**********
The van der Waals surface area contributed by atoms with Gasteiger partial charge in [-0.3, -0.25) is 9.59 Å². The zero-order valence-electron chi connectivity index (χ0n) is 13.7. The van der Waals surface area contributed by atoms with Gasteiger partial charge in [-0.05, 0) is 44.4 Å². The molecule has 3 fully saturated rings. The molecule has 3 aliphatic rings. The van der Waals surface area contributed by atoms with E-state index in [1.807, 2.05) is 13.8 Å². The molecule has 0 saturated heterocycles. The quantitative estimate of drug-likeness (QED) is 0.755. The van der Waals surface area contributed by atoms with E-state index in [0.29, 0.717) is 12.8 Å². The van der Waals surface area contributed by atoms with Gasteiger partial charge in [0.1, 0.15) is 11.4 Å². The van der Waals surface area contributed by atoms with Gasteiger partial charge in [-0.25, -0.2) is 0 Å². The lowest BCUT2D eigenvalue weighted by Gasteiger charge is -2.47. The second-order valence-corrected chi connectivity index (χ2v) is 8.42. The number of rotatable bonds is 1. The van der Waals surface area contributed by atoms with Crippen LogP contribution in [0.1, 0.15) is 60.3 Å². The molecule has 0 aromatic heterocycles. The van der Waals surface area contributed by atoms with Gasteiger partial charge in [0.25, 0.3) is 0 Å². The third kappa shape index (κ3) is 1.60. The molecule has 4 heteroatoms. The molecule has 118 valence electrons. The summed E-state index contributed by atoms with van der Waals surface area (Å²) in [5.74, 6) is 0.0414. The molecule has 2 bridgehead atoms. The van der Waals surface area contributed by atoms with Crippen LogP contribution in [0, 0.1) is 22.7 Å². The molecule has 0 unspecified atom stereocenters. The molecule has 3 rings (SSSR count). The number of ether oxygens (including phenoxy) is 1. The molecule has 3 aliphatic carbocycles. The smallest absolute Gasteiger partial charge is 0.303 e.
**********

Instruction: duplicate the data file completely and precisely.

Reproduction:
The van der Waals surface area contributed by atoms with Gasteiger partial charge in [-0.3, -0.25) is 9.59 Å². The zero-order valence-electron chi connectivity index (χ0n) is 13.7. The van der Waals surface area contributed by atoms with Gasteiger partial charge in [-0.05, 0) is 44.4 Å². The molecule has 3 fully saturated rings. The molecule has 3 aliphatic rings. The van der Waals surface area contributed by atoms with E-state index in [1.807, 2.05) is 13.8 Å². The molecule has 0 saturated heterocycles. The quantitative estimate of drug-likeness (QED) is 0.755. The van der Waals surface area contributed by atoms with E-state index in [0.29, 0.717) is 12.8 Å². The van der Waals surface area contributed by atoms with Gasteiger partial charge in [0.1, 0.15) is 11.4 Å². The van der Waals surface area contributed by atoms with Gasteiger partial charge in [-0.25, -0.2) is 0 Å². The lowest BCUT2D eigenvalue weighted by Gasteiger charge is -2.47. The second-order valence-corrected chi connectivity index (χ2v) is 8.42. The number of rotatable bonds is 1. The van der Waals surface area contributed by atoms with Crippen LogP contribution in [0.1, 0.15) is 60.3 Å². The molecule has 0 aromatic heterocycles. The van der Waals surface area contributed by atoms with Gasteiger partial charge in [0.25, 0.3) is 0 Å². The third kappa shape index (κ3) is 1.60. The molecule has 4 heteroatoms. The molecule has 118 valence electrons. The summed E-state index contributed by atoms with van der Waals surface area (Å²) in [5.74, 6) is 0.0414. The molecule has 2 bridgehead atoms. The van der Waals surface area contributed by atoms with Crippen LogP contribution in [0, 0.1) is 22.7 Å². The molecule has 0 unspecified atom stereocenters. The molecule has 3 rings (SSSR count). The number of ether oxygens (including phenoxy) is 1. The molecule has 3 aliphatic carbocycles. The smallest absolute Gasteiger partial charge is 0.303 e.